7:28PM And that's the draw The excitement is over! No more balls will be drawn! Morecambe vs Hartlepool is pretty good, Doncaster will visit either East Thurrock or Ebsfleet. Hyde vs MK Dons is a brilliant tie for the minnows. I was really hoping for a Slough vs Swindon draw, purely for Office quotes. 7:25PM Eighth tier Hyde will play MK Dons! The crowd goes wild in the BBC studio as the draw is announced. That's the big club the players wanted. 7:24PM Lads, can we please have some music Or something. This draw is not one of the most exciting things I've ever seen on television. That Liverpool vs Man Utd game on Saturday was more entertaining. 7:21PM AFC Wimbledon vs Lincoln City AFC Wimbledon are one of the clubs to have benefited immensely from TV money brought by the FA Cup and they are drawn against Lincoln City. 7:19PM Some more fixtures for you Peterborough Utd v Tranmere Cambridge Utd v Sutton Utd Forest Green Rovers v Macclesfield Town AFC Fylde v Kidderminster Harriers Luton v Portsmouth Shrewsbury v Aldershot Hereford v AFC Telford Utd Guiseley v Accrington Stanley Blackburn Rovers v Barnet 7:16PM No huge match ups so far Bradford City v Chesterfield Port Vale v Oxford Utd Newport County v Walsall Morecambe v Hartlepool Utd 7:14PM And it's set of balls number eight And Lancelot is the FA Cup draw machine for tonight. What a hilarious National Lottery joke. And the first fixture is Stevenage vs Nantwich or Kettering. IT'S ALL KICKING OFF NOW, CLIVE. 7:12PM Your Davids, your Goliaths Hyde, Heybridge Swifts and Ossett Town are the lowest ranked teams in the competition, with all three occupying the eighth tier of English football. 7:10PM David Sharpe The Wigan chairman, grandson of Dave Whelan, fancies Wigan's chances this season. And now it's time for the draw! 7:05PM Who do the small teams want to get in the draw? According to a couple of Hyde football staff (manager and player), the management want to play against a team they can probably beat whereas the players want to draw Blackburn or Charlton - one of the 'big' clubs. Hyde actually own the record for biggest defeat in the FA Cup. A 26-0 hiding (see what I did) by Preston North End. 7:00PM The live coverage begins! Here we go. The draw is being held at Hyde United's ground. Look how cool their sun was earlier: Red sun today. FA Cup draw at Hyde United. Is that an omen. #EmiratesFACuppic.twitter.com/LoZ27mZjKW— Hyde United FC (@hydeunited) October 16, 2017 6:47PM The difference the FA Cup actually makes I wrote this in January about just how much an FA Cup run is worth to a small club. It turns out the answer is everything. The FA awards a prize of £1.8million to the winners of the competition, the kind of short-change a Champions League club might use as a sweetener for a promising youth prospect’s signing-on fee. For non-league side Curzon Ashton just qualifying for the second round of the competition will, and has, had an enormous impact. Image Landscape Portrait Square Original/Custom Edit Selected Crop... Caption: Description: curzon ashton Agency: GETTY IMAGES Artist: Edit... Delete “It means so much to us a club,” says their CEO Natalie Atkinson. “The FA Cup is enabling us, through prize money, funds gained and TV money to work with the FA and football foundations to replace our 3G pitch next to the stadium.” Curzon Ashton, currently 15th in the National League North, lost 4-3 to AFC Wimbledon in December, conceding four goals in the final 10 minutes of the game. The prize for qualifying for the second round was £27,000, in addition to £18,000 earned from the first round. Those sucker-punch goals prevented a windfall of £67,500 for making it to third round. However, thanks to the wonder of television money, the club received more for their defeat to Wimbledon than they would have if they’d won a non-televised second round match. There's more on the article, if you fancy clicking on it. 6:30PM The magic of the cup This most holy of trophies always produces magical moments and even if a guilty few/most don't pay attention to the competition until their team is involved, those matches between minnows of the lower leagues and giants of... in this case, League One, are always thoroughly enjoyable. Sutton are looking to make a lot more money from another (pie free) run at the cup this year, Accrington Stanley's involvement will be upping the YouTube view count on this milk advert, and today is the first time I have ever heard of Gainsborough Trinity. Perhaps they will become my new favourite non-league - maybe they'll be yours! It all depends who has to play who - and which of those games the people in charge at BBC decide to broadcast... 6:15PM Good evening! Hello there sports fans. Welcome to our live coverage of what is sure to be a riveting FA Cup first round draw. The action will kick-off at 7:10pm and we'll keep you up to date with the draw as it happens. For right now, that wait should give you time to look at all the nice photographs of that weird looking sun from earlier today. It was like being in Blade Runner. 6:09PM Preview What is it? It's the draw for the first round proper of the FA Cup: the oldest competition in world football. The first round sees the 48 teams from League One and League Two joined by 32 non-league sides. When is it? Monday October 16. What time is it? The draw itself will begin at 7:10pm on Monday evening. The first round of the FA Cup will take place on Saturday November 4 Credit: AP What TV channel is it on? The draw will be broadcast live on both BBC Two and BT Sport. Mark Chapman will present the BBC's coverage of the draw in half-hour long episode from 7pm, while BT Sport 3's show will also begin at 7pm. When will the matches take place? The first round will take place over the weekend of Friday November 3 to Monday 6 November 2017 Who's in the hat? Sutton United made it to the fifth round of the FA Cup last season Credit: Getty Images Three teams from the eighth tier of English football are among the non-league teams in the hat for the first round. Hyde United, who play in the Northern Premier League, beat Scarborough Athletic on Sunday afternoon to book their place in the competition. Hampton and Richmond, who are coached by Sky Sports commentator Martin Tyler, failed in their bid to reach the FA Cup proper after losing to National League South rivals Truro City. Truro's 2-0 victory over their league rivals means they become the first Cornwal team to reach the FA Cup first round since 1969. Billericay Town, whose current players include Jamie O'Hara, Paul Konchesky and Jermaine Pennant, will also take their place in the draw. FA Cup first round numbers 1 ACCRINGTON STANLEY 2 AFC WIMBLEDON 3 BARNET 4 BLACKBURN ROVERS 5 BLACKPOOL 6 BRADFORD CITY 7 BRISTOL ROVERS 8 BURY 9 CAMBRIDGE UNITED 10 CARLISLE UNITED 11 CHARLTON ATHLETIC 12 CHELTENHAM TOWN 13 CHESTERFIELD 14 COLCHESTER UNITED 15 COVENTRY CITY 16 CRAWLEY TOWN 17 CREWE ALEXANDRA 18 DONCASTER ROVERS 19 EXETER CITY 20 FLEETWOOD TOWN 21 FOREST GREEN ROVERS 22 GILLINGHAM 23 GRIMSBY TOWN 24 LINCOLN CITY 25 LUTON TOWN 26 MANSFIELD TOWN 27 MILTON KEYNES DONS 28 MORECAMBE 29 NEWPORT COUNTY 30 NORTHAMPTON TOWN 31 NOTTS COUNTY 32 OLDHAM ATHLETIC 33 OXFORD UNITED 34 PETERBOROUGH UNITED 35 PLYMOUTH ARGYLE 36 PORT VALE 37 PORTSMOUTH 38 ROCHDALE 39 ROTHERHAM UNITED 40 SCUNTHORPE UNITED 41 SHREWSBURY TOWN 42 SOUTHEND UNITED 43 STEVENAGE 44 SWINDON TOWN 45 WALSALL 46 WIGAN ATHLETIC 47 WYCOMBE WANDERERS 48 YEOVIL TOWN 49 TRANMERE ROVERS 50 SOLIHULL MOORS OR OSSETT TOWN 51 HARTLEPOOL UNITED 52 SHAW LANE ASSOCIATION 53 CHORLEY OR BOSTON UNITED 54 AFC TELFORD UNITED 55 GAINSBOROUGH TRINITY 56 NANTWICH TOWN OR KETTERING TOWN 57 GATESHEAD 58 GUISELEY 59 AFC FYLDE 60 KIDDERMINSTER HARRIERS 61 HYDE UNITED 62 MACCLESFIELD TOWN 63 BRACKLEY TOWN OR BILLERICAY TOWN 64 DAGENHAM & REDBRIDGE OR LEYTON ORIENT 65 HEREFORD 66 ALDERSHOT TOWN 67 BATH CITY OR CHELMSFORD CITY 68 OXFORD CITY 69 MAIDENHEAD UNITED 70 HEYBRIDGE SWIFTS 71 WOKING OR CONCORD RANGERS 72 TRURO CITY 73 DOVER ATHLETIC OR BROMLEY 74 SLOUGH TOWN 75 DARTFORD 76 BOREHAM WOOD 77 MAIDSTONE UNITED OR ENFIELD TOWN 78 LEATHERHEAD 79 SUTTON UNITED 80 EAST THURROCK UNITED OR EBBSFLEET UNITED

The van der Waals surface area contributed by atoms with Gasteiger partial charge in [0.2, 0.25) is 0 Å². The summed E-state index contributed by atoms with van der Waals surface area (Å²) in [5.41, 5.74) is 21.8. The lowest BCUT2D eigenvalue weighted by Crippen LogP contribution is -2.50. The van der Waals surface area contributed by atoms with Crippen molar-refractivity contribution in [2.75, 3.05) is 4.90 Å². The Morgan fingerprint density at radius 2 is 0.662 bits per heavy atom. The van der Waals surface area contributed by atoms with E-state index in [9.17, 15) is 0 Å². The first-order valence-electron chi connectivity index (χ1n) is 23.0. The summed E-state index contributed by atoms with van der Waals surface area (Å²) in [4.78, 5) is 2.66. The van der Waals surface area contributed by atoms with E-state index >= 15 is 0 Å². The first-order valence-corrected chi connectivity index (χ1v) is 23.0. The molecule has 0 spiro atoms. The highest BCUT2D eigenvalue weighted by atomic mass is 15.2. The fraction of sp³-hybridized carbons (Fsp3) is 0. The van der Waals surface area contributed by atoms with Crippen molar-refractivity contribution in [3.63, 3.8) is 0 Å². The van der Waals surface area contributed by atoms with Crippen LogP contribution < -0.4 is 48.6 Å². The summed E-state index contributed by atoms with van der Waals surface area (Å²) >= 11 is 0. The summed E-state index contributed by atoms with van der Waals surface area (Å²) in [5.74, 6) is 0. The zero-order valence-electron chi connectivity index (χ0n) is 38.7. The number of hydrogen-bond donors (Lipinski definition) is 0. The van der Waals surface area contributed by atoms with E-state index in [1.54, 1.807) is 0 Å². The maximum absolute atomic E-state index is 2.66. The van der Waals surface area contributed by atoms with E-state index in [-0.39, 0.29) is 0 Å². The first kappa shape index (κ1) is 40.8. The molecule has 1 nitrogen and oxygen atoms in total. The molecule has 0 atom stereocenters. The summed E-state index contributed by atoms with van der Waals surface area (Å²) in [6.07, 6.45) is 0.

7:28PM And that's the draw The excitement is over! No more balls will be drawn! Morecambe vs Hartlepool is pretty good, Doncaster will visit either East Thurrock or Ebsfleet. Hyde vs MK Dons is a brilliant tie for the minnows. I was really hoping for a Slough vs Swindon draw, purely for Office quotes. 7:25PM Eighth tier Hyde will play MK Dons! The crowd goes wild in the BBC studio as the draw is announced. That's the big club the players wanted. 7:24PM Lads, can we please have some music Or something. This draw is not one of the most exciting things I've ever seen on television. That Liverpool vs Man Utd game on Saturday was more entertaining. 7:21PM AFC Wimbledon vs Lincoln City AFC Wimbledon are one of the clubs to have benefited immensely from TV money brought by the FA Cup and they are drawn against Lincoln City. 7:19PM Some more fixtures for you Peterborough Utd v Tranmere Cambridge Utd v Sutton Utd Forest Green Rovers v Macclesfield Town AFC Fylde v Kidderminster Harriers Luton v Portsmouth Shrewsbury v Aldershot Hereford v AFC Telford Utd Guiseley v Accrington Stanley Blackburn Rovers v Barnet 7:16PM No huge match ups so far Bradford City v Chesterfield Port Vale v Oxford Utd Newport County v Walsall Morecambe v Hartlepool Utd 7:14PM And it's set of balls number eight And Lancelot is the FA Cup draw machine for tonight. What a hilarious National Lottery joke. And the first fixture is Stevenage vs Nantwich or Kettering. IT'S ALL KICKING OFF NOW, CLIVE. 7:12PM Your Davids, your Goliaths Hyde, Heybridge Swifts and Ossett Town are the lowest ranked teams in the competition, with all three occupying the eighth tier of English football. 7:10PM David Sharpe The Wigan chairman, grandson of Dave Whelan, fancies Wigan's chances this season. And now it's time for the draw! 7:05PM Who do the small teams want to get in the draw? According to a couple of Hyde football staff (manager and player), the management want to play against a team they can probably beat whereas the players want to draw Blackburn or Charlton - one of the 'big' clubs. Hyde actually own the record for biggest defeat in the FA Cup. A 26-0 hiding (see what I did) by Preston North End. 7:00PM The live coverage begins! Here we go. The draw is being held at Hyde United's ground. Look how cool their sun was earlier: Red sun today. FA Cup draw at Hyde United. Is that an omen. #EmiratesFACuppic.twitter.com/LoZ27mZjKW— Hyde United FC (@hydeunited) October 16, 2017 6:47PM The difference the FA Cup actually makes I wrote this in January about just how much an FA Cup run is worth to a small club. It turns out the answer is everything. The FA awards a prize of £1.8million to the winners of the competition, the kind of short-change a Champions League club might use as a sweetener for a promising youth prospect’s signing-on fee. For non-league side Curzon Ashton just qualifying for the second round of the competition will, and has, had an enormous impact. Image Landscape Portrait Square Original/Custom Edit Selected Crop... Caption: Description: curzon ashton Agency: GETTY IMAGES Artist: Edit... Delete “It means so much to us a club,” says their CEO Natalie Atkinson. “The FA Cup is enabling us, through prize money, funds gained and TV money to work with the FA and football foundations to replace our 3G pitch next to the stadium.” Curzon Ashton, currently 15th in the National League North, lost 4-3 to AFC Wimbledon in December, conceding four goals in the final 10 minutes of the game. The prize for qualifying for the second round was £27,000, in addition to £18,000 earned from the first round. Those sucker-punch goals prevented a windfall of £67,500 for making it to third round. However, thanks to the wonder of television money, the club received more for their defeat to Wimbledon than they would have if they’d won a non-televised second round match. There's more on the article, if you fancy clicking on it. 6:30PM The magic of the cup This most holy of trophies always produces magical moments and even if a guilty few/most don't pay attention to the competition until their team is involved, those matches between minnows of the lower leagues and giants of... in this case, League One, are always thoroughly enjoyable. Sutton are looking to make a lot more money from another (pie free) run at the cup this year, Accrington Stanley's involvement will be upping the YouTube view count on this milk advert, and today is the first time I have ever heard of Gainsborough Trinity. Perhaps they will become my new favourite non-league - maybe they'll be yours! It all depends who has to play who - and which of those games the people in charge at BBC decide to broadcast... 6:15PM Good evening! Hello there sports fans. Welcome to our live coverage of what is sure to be a riveting FA Cup first round draw. The action will kick-off at 7:10pm and we'll keep you up to date with the draw as it happens. For right now, that wait should give you time to look at all the nice photographs of that weird looking sun from earlier today. It was like being in Blade Runner. 6:09PM Preview What is it? It's the draw for the first round proper of the FA Cup: the oldest competition in world football. The first round sees the 48 teams from League One and League Two joined by 32 non-league sides. When is it? Monday October 16. What time is it? The draw itself will begin at 7:10pm on Monday evening. The first round of the FA Cup will take place on Saturday November 4 Credit: AP What TV channel is it on? The draw will be broadcast live on both BBC Two and BT Sport. Mark Chapman will present the BBC's coverage of the draw in half-hour long episode from 7pm, while BT Sport 3's show will also begin at 7pm. When will the matches take place? The first round will take place over the weekend of Friday November 3 to Monday 6 November 2017 Who's in the hat? Sutton United made it to the fifth round of the FA Cup last season Credit: Getty Images Three teams from the eighth tier of English football are among the non-league teams in the hat for the first round. Hyde United, who play in the Northern Premier League, beat Scarborough Athletic on Sunday afternoon to book their place in the competition. Hampton and Richmond, who are coached by Sky Sports commentator Martin Tyler, failed in their bid to reach the FA Cup proper after losing to National League South rivals Truro City. Truro's 2-0 victory over their league rivals means they become the first Cornwal team to reach the FA Cup first round since 1969. Billericay Town, whose current players include Jamie O'Hara, Paul Konchesky and Jermaine Pennant, will also take their place in the draw. FA Cup first round numbers 1 ACCRINGTON STANLEY 2 AFC WIMBLEDON 3 BARNET 4 BLACKBURN ROVERS 5 BLACKPOOL 6 BRADFORD CITY 7 BRISTOL ROVERS 8 BURY 9 CAMBRIDGE UNITED 10 CARLISLE UNITED 11 CHARLTON ATHLETIC 12 CHELTENHAM TOWN 13 CHESTERFIELD 14 COLCHESTER UNITED 15 COVENTRY CITY 16 CRAWLEY TOWN 17 CREWE ALEXANDRA 18 DONCASTER ROVERS 19 EXETER CITY 20 FLEETWOOD TOWN 21 FOREST GREEN ROVERS 22 GILLINGHAM 23 GRIMSBY TOWN 24 LINCOLN CITY 25 LUTON TOWN 26 MANSFIELD TOWN 27 MILTON KEYNES DONS 28 MORECAMBE 29 NEWPORT COUNTY 30 NORTHAMPTON TOWN 31 NOTTS COUNTY 32 OLDHAM ATHLETIC 33 OXFORD UNITED 34 PETERBOROUGH UNITED 35 PLYMOUTH ARGYLE 36 PORT VALE 37 PORTSMOUTH 38 ROCHDALE 39 ROTHERHAM UNITED 40 SCUNTHORPE UNITED 41 SHREWSBURY TOWN 42 SOUTHEND UNITED 43 STEVENAGE 44 SWINDON TOWN 45 WALSALL 46 WIGAN ATHLETIC 47 WYCOMBE WANDERERS 48 YEOVIL TOWN 49 TRANMERE ROVERS 50 SOLIHULL MOORS OR OSSETT TOWN 51 HARTLEPOOL UNITED 52 SHAW LANE ASSOCIATION 53 CHORLEY OR BOSTON UNITED 54 AFC TELFORD UNITED 55 GAINSBOROUGH TRINITY 56 NANTWICH TOWN OR KETTERING TOWN 57 GATESHEAD 58 GUISELEY 59 AFC FYLDE 60 KIDDERMINSTER HARRIERS 61 HYDE UNITED 62 MACCLESFIELD TOWN 63 BRACKLEY TOWN OR BILLERICAY TOWN 64 DAGENHAM & REDBRIDGE OR LEYTON ORIENT 65 HEREFORD 66 ALDERSHOT TOWN 67 BATH CITY OR CHELMSFORD CITY 68 OXFORD CITY 69 MAIDENHEAD UNITED 70 HEYBRIDGE SWIFTS 71 WOKING OR CONCORD RANGERS 72 TRURO CITY 73 DOVER ATHLETIC OR BROMLEY 74 SLOUGH TOWN 75 DARTFORD 76 BOREHAM WOOD 77 MAIDSTONE UNITED OR ENFIELD TOWN 78 LEATHERHEAD 79 SUTTON UNITED 80 EAST THURROCK UNITED OR EBBSFLEET UNITED